During the thick of the pandemic, among the issues that troubled Coralville Mayor Meghann Foster and other community leaders was figuring out how to make up for lost revenue while also trying to maintain city services many residents relied on.
“We were very concerned with the impact that the pandemic was having on our more vulnerable community members and our community members that are on the margins,” she said. “It’s been well documented that the folks that were struggling the most were those individuals in some challenging situations.”
A solution for the eastern Iowa city of about 23,000 came when President Joe Biden signed the American Rescue Plan Act (ARPA) on March 11, 2021. The nearly $2 trillion federal stimulus bill provided aid to millions of Americans either directly or by funding various government programs. The city of Coralville received about $3.3 million in ARPA funds.
“ARPA funding was a lifeline,” Foster said. “Not only were we able to restore the revenue loss we saw in our community, we were able to restore programming, we were able to restore staffing, we were also able to make historic investments in the social structure of our community.”
Foster said they used some of the money to support the Coralville Community Food Pantry’s move to a larger space. The pantry is open to any Coralville or Tiffin resident and the average household that visits the pantry comes twice a month and selects 55 pounds of food per visit.
“As we know, food insecurity is something that Iowans across the state are struggling with, but we are really seeing that in Coralville as well,” she said.
Foster shared these stories during a Wednesday press conference to highlight the launch of IowaAtWork.com, a new website that uses federal and state data to automatically update whenever ARPA-funded projects are announced in Iowa. There is also an accompanying Iowa At Work Report highlighting the positive impacts of federal investments.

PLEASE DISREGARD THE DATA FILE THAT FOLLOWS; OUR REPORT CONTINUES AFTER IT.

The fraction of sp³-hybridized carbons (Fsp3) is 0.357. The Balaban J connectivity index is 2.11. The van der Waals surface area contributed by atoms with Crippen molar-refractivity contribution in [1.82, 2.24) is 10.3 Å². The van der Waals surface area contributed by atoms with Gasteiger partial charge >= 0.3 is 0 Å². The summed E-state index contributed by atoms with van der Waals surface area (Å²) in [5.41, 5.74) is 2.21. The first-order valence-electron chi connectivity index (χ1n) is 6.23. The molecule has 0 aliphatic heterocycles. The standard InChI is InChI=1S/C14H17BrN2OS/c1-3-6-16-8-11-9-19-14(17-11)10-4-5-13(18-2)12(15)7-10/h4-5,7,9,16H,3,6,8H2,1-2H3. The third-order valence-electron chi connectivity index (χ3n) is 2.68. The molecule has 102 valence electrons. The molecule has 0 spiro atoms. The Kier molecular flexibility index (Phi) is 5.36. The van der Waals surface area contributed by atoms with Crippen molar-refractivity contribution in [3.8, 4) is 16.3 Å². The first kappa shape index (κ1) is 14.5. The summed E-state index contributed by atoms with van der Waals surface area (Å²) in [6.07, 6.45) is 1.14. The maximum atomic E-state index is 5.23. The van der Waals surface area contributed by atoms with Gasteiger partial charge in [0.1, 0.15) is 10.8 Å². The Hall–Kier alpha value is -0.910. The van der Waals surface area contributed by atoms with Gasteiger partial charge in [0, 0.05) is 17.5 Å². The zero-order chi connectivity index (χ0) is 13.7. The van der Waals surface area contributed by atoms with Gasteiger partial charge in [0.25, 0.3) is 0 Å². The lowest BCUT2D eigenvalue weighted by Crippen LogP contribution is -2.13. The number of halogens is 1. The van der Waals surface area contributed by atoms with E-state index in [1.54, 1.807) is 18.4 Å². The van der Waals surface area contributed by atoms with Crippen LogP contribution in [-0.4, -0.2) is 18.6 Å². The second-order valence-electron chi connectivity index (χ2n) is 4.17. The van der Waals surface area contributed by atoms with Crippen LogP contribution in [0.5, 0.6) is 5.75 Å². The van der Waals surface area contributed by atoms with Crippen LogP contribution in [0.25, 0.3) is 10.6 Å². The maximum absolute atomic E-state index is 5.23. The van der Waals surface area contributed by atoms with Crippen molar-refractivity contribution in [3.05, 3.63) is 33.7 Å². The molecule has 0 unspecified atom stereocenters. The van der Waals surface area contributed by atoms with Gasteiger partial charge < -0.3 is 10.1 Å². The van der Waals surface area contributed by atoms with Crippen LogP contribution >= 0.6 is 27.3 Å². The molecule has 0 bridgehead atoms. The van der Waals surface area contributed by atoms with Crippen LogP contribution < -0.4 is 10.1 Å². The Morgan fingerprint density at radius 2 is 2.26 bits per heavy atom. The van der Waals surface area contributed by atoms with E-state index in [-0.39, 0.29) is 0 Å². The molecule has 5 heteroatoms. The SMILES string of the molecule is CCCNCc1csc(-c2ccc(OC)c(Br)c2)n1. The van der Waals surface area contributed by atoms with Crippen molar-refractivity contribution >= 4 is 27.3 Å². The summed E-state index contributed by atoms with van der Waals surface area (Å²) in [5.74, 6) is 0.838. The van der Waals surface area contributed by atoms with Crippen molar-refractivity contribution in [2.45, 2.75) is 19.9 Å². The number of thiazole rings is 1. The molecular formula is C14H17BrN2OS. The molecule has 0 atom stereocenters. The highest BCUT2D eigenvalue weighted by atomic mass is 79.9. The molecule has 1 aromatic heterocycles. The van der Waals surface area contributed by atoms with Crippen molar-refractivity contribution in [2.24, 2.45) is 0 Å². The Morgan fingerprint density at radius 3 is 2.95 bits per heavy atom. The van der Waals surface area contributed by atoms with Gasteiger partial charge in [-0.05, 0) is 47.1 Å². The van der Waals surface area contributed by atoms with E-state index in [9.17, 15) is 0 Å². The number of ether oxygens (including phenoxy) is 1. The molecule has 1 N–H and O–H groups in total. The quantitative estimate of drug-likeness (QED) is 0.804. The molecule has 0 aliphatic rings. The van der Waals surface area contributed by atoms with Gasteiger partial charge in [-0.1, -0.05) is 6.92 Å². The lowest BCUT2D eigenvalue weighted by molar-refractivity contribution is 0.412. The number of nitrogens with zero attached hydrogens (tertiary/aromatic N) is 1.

The report and website are a collaboration between AFSCME Council 61, the AFL-CIO, Citizen Action Network, Common Good Iowa, Interfaith Alliance of Iowa, the Iowa Farmers Union, the Iowa Federation of Labor, the Iowa State Education Association, Progress Iowa, and RuralOrganizing.org.
So far, IowaAtWork.com shows that 2,883 projects—at a cost of about $11.8 billion—have been funded across the Hawkeye State. Categories of projects include broadband, child care, education, environment, health, transportation, and more.
Iowa House Minority Leader Jennifer Konfrst, a Democrat from Windsor Heights, also spoke at the press conference. She shared how ARPA funds helped her community of about 5,200 residents.
“Here in Windsor Heights, we’ve been able to get a new fire truck and it’s thanks to funding from the Biden administration,” she said. “It’s really hard to grasp … on the billions of dollars level, so when you can see granularly how it can help a district in the community, I know that my neighbors will feel more confident that they’re going to get the service that they need as quickly as they can with the highest equipment that they need.”
While praising the work the Biden administration has done to pass legislation that actually helps people, Konfrst also took time to criticize Gov. Kim Reynolds for taking credit for ARPA-funded projects despite famously calling the bill a “blue-state bailout.”
“She’s taken credit time after time for the program over and over again and Iowans see through this,” Konfrst said. “One of the most egregious examples is the broadband support that the Biden administration is providing to the state, and it’s critical for small-town business and small communities and Biden got it done.”
AT A GLANCE:
Since it was signed into law by President Joe Biden, the American Rescue Plan Act invested nearly $12 billion into Iowa and funded 2,883 projects, according to IowaAtWork.com.
Here is a breakdown of some of those dollars were spent and what they funded:
- Broadband: 39 projects, $241 million
- Child care: 21 projects, $382 million
- Education: 158 projects, $1.5 billion
- Environment: 524 projects, nearly $5 billion
- Health: 343 projects $1.3 billion
- Transportation: 559 projects $1.3 billion
- Other: 1,239 projects, nearly $2 billion
by Ty Rushing
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